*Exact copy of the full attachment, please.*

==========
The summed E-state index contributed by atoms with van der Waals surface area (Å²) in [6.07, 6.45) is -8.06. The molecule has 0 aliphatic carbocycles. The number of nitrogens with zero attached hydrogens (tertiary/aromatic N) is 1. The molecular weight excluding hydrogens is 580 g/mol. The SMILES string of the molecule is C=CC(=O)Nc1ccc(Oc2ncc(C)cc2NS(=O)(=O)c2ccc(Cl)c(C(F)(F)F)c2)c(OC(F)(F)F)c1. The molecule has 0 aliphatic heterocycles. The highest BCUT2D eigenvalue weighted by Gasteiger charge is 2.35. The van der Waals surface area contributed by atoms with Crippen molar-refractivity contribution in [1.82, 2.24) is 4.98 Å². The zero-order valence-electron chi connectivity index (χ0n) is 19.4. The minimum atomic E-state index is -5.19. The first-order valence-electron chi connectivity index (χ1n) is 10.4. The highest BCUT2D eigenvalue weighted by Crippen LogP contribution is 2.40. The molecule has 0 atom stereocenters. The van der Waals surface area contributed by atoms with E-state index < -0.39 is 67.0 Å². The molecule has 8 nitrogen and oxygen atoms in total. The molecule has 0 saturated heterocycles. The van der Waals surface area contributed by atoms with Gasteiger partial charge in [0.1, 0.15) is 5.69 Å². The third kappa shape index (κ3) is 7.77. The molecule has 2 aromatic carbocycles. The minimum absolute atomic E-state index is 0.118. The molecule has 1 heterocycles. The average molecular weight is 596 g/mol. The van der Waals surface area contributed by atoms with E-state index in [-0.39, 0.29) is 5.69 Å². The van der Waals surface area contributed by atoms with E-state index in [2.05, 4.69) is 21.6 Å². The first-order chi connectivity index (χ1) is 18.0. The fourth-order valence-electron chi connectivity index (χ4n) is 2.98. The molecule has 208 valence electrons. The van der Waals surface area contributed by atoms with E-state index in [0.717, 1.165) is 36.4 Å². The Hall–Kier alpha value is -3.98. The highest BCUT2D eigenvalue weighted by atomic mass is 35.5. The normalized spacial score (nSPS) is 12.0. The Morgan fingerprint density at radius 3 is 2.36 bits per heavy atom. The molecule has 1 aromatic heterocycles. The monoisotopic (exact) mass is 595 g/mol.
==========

The summed E-state index contributed by atoms with van der Waals surface area (Å²) in [6.07, 6.45) is -8.06. The molecule has 0 aliphatic carbocycles. The number of nitrogens with zero attached hydrogens (tertiary/aromatic N) is 1. The molecular weight excluding hydrogens is 580 g/mol. The SMILES string of the molecule is C=CC(=O)Nc1ccc(Oc2ncc(C)cc2NS(=O)(=O)c2ccc(Cl)c(C(F)(F)F)c2)c(OC(F)(F)F)c1. The molecule has 0 aliphatic heterocycles. The highest BCUT2D eigenvalue weighted by Gasteiger charge is 2.35. The van der Waals surface area contributed by atoms with Crippen molar-refractivity contribution in [1.82, 2.24) is 4.98 Å². The zero-order valence-electron chi connectivity index (χ0n) is 19.4. The minimum atomic E-state index is -5.19. The first-order valence-electron chi connectivity index (χ1n) is 10.4. The highest BCUT2D eigenvalue weighted by Crippen LogP contribution is 2.40. The molecule has 0 atom stereocenters. The van der Waals surface area contributed by atoms with E-state index < -0.39 is 67.0 Å². The molecule has 8 nitrogen and oxygen atoms in total. The molecule has 0 saturated heterocycles. The van der Waals surface area contributed by atoms with Gasteiger partial charge in [0.1, 0.15) is 5.69 Å². The third kappa shape index (κ3) is 7.77. The molecule has 2 aromatic carbocycles. The minimum absolute atomic E-state index is 0.118. The molecule has 1 heterocycles. The average molecular weight is 596 g/mol. The van der Waals surface area contributed by atoms with E-state index in [-0.39, 0.29) is 5.69 Å². The van der Waals surface area contributed by atoms with E-state index in [2.05, 4.69) is 21.6 Å². The first-order chi connectivity index (χ1) is 18.0. The fourth-order valence-electron chi connectivity index (χ4n) is 2.98. The molecule has 208 valence electrons. The van der Waals surface area contributed by atoms with E-state index in [0.717, 1.165) is 36.4 Å². The Hall–Kier alpha value is -3.98. The highest BCUT2D eigenvalue weighted by atomic mass is 35.5. The normalized spacial score (nSPS) is 12.0. The Morgan fingerprint density at radius 3 is 2.36 bits per heavy atom. The molecule has 1 aromatic heterocycles. The monoisotopic (exact) mass is 595 g/mol.